Ben Littenberg: Drugs for diabetes have gotten much better in the last 20 years. Also, we know a lot now about how to prevent the complications of diabetes - heart attacks, strokes, kidney failure, blindness, amputations, and so on. However, it takes a lot of very careful attention to lots and lots of data. How high is the blood sugar? When was it measured? When should the cholesterol be tested again? How close is the patient to goal? Office systems have failed to keep up with the needs of the patients and providers. Paper records just don't work well in this setting. A typical laboratory report shows the numeric value of the result and a so-called "normal" range, but it doesn't tell you what the test means or what to do about it.

Most offices have no organized method for keeping track of all the blood and urine tests used in diabetes, let alone a system that reminds the patient when a test is due and even advises the doctor on what to do.

HTN: How is VDIS different?

Ben Littenberg: Vermedx automatically collects the laboratory test results on diabetic patients and reports them to the doctor (or other health care provider). It puts the test results into context, shows trends over time, and suggests actions. It also takes action when a test should have been done, but wasn't. It sends reminders to the practice and letters (from the providers) to the patients encouraging them to get into care. If the test results are very high, it also notifies the patient to get back to the practice to change the care plan. Vermedx also provides a population view of the doctor's entire panel of diabetic patients: who is doing well, who needs help, and how the practice is doing compared to others.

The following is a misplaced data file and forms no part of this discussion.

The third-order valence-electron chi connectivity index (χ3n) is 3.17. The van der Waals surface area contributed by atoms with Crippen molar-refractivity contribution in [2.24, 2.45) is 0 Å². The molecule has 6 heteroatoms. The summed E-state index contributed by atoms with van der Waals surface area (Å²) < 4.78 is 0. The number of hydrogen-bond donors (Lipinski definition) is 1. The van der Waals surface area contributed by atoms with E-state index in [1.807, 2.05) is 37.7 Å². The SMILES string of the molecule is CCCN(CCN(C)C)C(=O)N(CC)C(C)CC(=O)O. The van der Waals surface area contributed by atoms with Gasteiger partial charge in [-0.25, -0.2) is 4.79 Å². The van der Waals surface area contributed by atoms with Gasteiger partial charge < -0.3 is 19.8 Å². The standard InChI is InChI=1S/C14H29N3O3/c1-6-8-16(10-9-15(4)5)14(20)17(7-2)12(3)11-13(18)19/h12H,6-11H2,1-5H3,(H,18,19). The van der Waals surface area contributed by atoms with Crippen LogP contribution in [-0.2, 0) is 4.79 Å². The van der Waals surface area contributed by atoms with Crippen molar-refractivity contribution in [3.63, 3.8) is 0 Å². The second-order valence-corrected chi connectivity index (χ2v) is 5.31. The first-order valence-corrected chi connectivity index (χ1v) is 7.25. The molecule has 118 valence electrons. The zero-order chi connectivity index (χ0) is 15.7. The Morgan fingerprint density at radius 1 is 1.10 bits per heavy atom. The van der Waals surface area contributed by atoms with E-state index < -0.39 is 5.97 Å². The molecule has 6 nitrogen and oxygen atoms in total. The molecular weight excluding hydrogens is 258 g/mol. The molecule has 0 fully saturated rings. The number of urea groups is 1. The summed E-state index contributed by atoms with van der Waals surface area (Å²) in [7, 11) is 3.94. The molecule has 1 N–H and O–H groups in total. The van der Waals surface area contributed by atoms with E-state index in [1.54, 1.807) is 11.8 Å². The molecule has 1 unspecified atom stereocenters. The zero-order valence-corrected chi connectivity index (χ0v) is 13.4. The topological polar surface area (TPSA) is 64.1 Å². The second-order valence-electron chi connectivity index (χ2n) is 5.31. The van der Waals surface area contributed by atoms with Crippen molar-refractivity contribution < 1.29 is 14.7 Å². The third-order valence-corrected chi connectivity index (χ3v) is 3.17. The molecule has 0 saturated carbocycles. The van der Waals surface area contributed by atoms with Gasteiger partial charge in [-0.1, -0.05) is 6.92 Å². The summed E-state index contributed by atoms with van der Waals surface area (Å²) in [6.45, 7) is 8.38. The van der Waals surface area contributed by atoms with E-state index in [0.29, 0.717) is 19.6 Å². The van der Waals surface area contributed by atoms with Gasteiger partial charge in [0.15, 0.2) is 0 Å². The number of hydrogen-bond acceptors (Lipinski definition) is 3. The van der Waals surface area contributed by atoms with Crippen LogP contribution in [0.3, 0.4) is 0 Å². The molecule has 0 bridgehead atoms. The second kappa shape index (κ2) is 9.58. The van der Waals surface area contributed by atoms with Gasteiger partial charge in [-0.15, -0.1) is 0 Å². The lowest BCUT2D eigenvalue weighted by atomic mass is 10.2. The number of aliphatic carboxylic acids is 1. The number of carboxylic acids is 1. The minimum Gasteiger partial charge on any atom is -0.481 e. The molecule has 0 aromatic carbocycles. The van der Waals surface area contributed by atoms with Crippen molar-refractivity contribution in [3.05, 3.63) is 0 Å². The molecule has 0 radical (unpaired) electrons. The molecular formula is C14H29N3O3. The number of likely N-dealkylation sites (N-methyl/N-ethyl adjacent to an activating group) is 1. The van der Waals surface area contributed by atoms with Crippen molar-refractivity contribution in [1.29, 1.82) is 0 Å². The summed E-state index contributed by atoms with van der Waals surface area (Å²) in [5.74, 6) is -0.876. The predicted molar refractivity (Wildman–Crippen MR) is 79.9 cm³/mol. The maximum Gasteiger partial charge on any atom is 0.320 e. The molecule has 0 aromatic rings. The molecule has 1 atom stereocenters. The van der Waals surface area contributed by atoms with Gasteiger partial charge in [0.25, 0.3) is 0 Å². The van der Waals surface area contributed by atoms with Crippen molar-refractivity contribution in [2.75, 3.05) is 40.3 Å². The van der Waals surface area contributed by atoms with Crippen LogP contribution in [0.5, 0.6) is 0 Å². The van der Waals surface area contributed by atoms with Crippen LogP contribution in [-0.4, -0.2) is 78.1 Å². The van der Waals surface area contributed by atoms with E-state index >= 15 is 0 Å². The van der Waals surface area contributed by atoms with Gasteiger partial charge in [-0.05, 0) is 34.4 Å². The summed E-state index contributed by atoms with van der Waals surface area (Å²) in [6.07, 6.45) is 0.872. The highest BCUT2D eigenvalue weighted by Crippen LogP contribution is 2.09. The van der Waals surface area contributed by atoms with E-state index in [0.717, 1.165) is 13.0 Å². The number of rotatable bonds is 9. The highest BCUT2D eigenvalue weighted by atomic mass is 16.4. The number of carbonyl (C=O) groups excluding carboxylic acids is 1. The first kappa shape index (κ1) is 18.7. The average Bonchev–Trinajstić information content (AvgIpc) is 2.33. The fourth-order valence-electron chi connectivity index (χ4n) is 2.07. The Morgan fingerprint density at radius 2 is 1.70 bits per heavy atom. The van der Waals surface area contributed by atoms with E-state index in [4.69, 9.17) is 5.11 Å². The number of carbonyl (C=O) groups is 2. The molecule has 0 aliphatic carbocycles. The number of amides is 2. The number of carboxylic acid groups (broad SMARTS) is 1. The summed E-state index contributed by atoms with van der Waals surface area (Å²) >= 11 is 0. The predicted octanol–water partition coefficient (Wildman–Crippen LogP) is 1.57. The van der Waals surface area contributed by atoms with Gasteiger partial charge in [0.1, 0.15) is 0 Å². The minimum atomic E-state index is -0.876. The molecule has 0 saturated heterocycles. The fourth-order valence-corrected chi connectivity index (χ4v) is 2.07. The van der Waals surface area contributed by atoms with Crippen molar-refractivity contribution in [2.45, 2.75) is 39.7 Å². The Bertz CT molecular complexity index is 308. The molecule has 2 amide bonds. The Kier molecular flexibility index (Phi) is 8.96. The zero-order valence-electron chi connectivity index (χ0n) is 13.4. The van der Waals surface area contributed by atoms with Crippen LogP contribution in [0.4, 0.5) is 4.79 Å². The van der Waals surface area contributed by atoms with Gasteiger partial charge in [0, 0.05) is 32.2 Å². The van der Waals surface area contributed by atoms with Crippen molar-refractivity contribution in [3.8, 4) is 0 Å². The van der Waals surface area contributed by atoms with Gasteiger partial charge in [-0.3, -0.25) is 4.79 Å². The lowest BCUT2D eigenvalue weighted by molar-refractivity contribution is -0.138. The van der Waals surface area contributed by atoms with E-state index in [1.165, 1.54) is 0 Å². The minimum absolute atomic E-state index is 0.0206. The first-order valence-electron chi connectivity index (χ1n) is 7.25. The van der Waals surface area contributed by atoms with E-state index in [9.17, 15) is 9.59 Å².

HTN: Your study found a sustained continuing decrease in utilization that is striking. Please tell us about the results.

Ben Littenberg: With NIH funding, we conducted a long-term randomized study of VDIS in community primary care. Over 7,000 patients in 64 practices participated. The patients in that study who received VDIS reported far fewer trips to the Emergency Room, unscheduled hospital admissions and doctor visits than patients who didn't get VDIS. The problem was that we didn't have access to the medical bills in that study. The recent study in the American Journal of Managed Care looked at patients getting Vermedx as part of their usual care and was able to compare the insurance claims paid to other diabetic adults who did not have Vermedx. Before VDIS was available, both groups had steadily rising costs month-by-month. The control patients' claims kept going up, but less than a year after turning on the system, the VDIS patients' claims started going down. The savings were $504 per patient in the first year, went up to $3,563 in year 4, and kept getting better!